If your teen has recently (or not-so-recently) gone through rehabilitation for a substance abuse issue, one of the first topics on your mind is likely the possibility of a relapse.
Teen relapse is common among teens who have gone through recovery; in fact, an overwhelming majority of people do relapse at least once. While you might not always be able to prevent a relapse, it’s helpful if you know the common causes of teen relapse.
Read on for several reasons why your teen might find him- or herself back in throes of an addiction.
1. Being in the Wrong Place at the Wrong Time
One lifestyle change that is stressed during the acute recovery process is finding new places to be and new friends to hang out with. If your teen ends up back with the same people they used to spend time with when they were abusing drugs, chances are very high that they will get right back into the same situation.
Urge your teen to take special precautions to avoid the people and places that played a part in their substance abuse or addiction. This will mean making new friends and avoiding those whom they partied with. It will also involve finding new hangouts and activities.
2. Not Having Social Support
Your teen might feel like him or herself against the world when they are freshly out of rehab. Although they made friends and gained a support system in their program, facing the world on their own can be terrifying.
Many people who leave rehab go back to their old habits within just a few short weeks. Part of this is due to a lack of social support.
Do what you can to keep your teenager busy during this critical time. If they’re lonely, they’ll want to contact old friends.
Try to get them involved in some type of extracurricular activity, a youth group, or some type of community service project that will expose them to teens and adults who are making healthier choices.
Also, insist that they continue to participate in group therapy and a support group. These activities will keep them in contact with others who are going through the same difficult situation.
3. High Stress Levels
Once your teen is past the first few critical weeks after rehab, his or her recovery is not anywhere near complete. Stressful events can lead them back into temptation. These can include:
- fights with parents
- the breakup of a romantic relationship
- school exams
While there’s no way to eliminate stress from your teen’s life (and it’s not a good idea even if it were possible), it’s wise to keep this in mind so you can keep a close eye on your child’s whereabouts and activities when they’re under stress. Suggest various relaxation and stress-reducing techniques to help.
What do teens do when they get bored? They often fall into a comfortable, favorite behavior. They might play too many video games, sleep, or, in the case of a teen who has had a substance abuse issue, begin using again.
During the time of acute recovery, it’s important to keep your teenager as busy as reasonable to help them keep their minds off of what they’re craving.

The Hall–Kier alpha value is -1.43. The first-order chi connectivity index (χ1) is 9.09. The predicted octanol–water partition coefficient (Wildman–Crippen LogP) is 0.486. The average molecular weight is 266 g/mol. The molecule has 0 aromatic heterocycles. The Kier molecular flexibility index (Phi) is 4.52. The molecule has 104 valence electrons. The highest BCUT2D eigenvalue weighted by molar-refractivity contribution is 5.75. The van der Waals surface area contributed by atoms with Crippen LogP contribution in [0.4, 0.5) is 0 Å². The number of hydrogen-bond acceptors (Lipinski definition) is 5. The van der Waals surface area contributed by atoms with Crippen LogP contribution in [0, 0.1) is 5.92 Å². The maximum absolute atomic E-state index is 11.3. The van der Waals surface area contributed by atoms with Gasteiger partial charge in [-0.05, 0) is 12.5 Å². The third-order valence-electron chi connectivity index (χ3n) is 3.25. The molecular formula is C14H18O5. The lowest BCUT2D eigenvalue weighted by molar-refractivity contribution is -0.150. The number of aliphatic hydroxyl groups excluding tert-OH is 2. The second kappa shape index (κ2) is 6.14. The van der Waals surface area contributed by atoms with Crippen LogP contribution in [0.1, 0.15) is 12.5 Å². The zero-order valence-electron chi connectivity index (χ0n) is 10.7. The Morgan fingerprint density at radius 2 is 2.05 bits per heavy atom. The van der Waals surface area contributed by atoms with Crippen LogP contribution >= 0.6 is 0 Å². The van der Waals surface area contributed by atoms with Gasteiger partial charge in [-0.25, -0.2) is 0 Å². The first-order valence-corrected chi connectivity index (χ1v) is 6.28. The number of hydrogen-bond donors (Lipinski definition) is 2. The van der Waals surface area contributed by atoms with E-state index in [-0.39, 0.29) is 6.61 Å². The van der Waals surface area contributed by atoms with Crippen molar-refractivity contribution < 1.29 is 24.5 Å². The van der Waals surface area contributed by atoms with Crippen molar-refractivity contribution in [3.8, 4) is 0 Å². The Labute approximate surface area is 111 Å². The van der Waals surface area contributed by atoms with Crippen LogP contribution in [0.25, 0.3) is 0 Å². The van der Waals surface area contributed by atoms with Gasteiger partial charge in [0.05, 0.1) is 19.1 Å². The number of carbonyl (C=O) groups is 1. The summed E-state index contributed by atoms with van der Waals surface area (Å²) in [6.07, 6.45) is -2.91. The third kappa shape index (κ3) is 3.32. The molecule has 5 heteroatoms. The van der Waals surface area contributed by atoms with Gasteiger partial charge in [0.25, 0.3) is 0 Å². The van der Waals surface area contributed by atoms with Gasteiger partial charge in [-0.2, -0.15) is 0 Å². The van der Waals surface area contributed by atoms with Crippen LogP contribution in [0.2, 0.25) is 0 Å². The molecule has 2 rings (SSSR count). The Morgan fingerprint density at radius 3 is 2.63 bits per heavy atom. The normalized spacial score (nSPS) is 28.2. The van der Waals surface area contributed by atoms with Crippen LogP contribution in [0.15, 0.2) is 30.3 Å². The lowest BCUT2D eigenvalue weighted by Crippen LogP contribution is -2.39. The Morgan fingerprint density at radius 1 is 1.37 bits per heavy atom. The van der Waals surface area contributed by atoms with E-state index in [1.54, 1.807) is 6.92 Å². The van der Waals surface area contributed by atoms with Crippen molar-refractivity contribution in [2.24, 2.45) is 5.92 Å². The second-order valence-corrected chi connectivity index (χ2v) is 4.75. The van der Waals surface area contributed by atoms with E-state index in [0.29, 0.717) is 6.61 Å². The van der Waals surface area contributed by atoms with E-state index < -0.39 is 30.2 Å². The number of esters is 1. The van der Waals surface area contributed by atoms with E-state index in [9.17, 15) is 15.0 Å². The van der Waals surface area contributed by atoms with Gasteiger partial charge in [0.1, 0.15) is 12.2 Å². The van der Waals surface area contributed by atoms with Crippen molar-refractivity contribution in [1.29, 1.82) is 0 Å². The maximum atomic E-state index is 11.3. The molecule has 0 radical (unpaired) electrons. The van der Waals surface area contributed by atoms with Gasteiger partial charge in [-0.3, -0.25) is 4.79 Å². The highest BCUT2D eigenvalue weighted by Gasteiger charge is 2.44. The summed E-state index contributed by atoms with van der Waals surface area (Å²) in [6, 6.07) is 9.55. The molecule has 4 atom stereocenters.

How can you keep your teen busy?
After school activities are good. There’s some evidence that shows that teens involved in certain activities have a lower drug use rate than other teens.
Volunteering is an excellent option that will give your teen a sense of purpose. They could also get a part-time job.
Find out whether your son or daughter would like to take classes in the community; many areas have dance classes, art classes, and community sports leagues that are perfect for those who might not be interested in the activities offered by their schools.
5. Overconfidence and Complacency
Teens tend to think they’re invincible.
A teen who is battling an addiction might think they have it all under control, not realizing how difficult it really is to overcome a substance abuse problem. They might disregard instructions to stay away from old friends and to continue to go to support group meetings.
This leaves them open for a teen relapse.
Some teens will also simply become bored and complacent with the process. They will think that whether or not they do what they were taught to do in rehab won’t make any difference in the long run. They might even decide that having just one drink or using drugs just once won’t be a big deal.
Within a very short period of time, they can find themselves in the middle of a full-blown teen relapse.
Keeping up with therapy appointments can help your teen avoid these pitfalls. Do what you can to get them there.
6. Mental or Physical Illnesses
Substance abuse is sometimes the result of self-medication.
If your teen is feeling depressed, anxious, or in physical pain, they might think that drugs or alcohol are a good way to make themselves feel better. Even after recovery has begun, your teen might find that the bad feelings or pain is stronger than the desire to stay clean.
Getting your teen treatment for whatever mental or physical struggles they’re going through can help them resist the temptation of self-medicating.
Lifestyle changes like more frequent exercise, a healthy diet, and enough sleep can improve a variety of illnesses and make teen relapse less likely.
Don’t Forget to Care for Yourself Too
As the parent of a teen who has dealt with a drug or alcohol addiction, you have been through a lot. So has your teen!
Getting help for your adolescent has likely taken a lot out of you. It’s important that you get yourself the help and support you need to navigate this next phase of your child’s recovery process.
A support group can help you meet with parents who are going through or have gone through the same thing. Don’t forget to engage in good self-care; see your doctor regularly, seek counseling, and take the time to take care of your physical and mental health needs.
Only be caring for yourself will you be strong enough to care for your child as he or she continues the recovery process.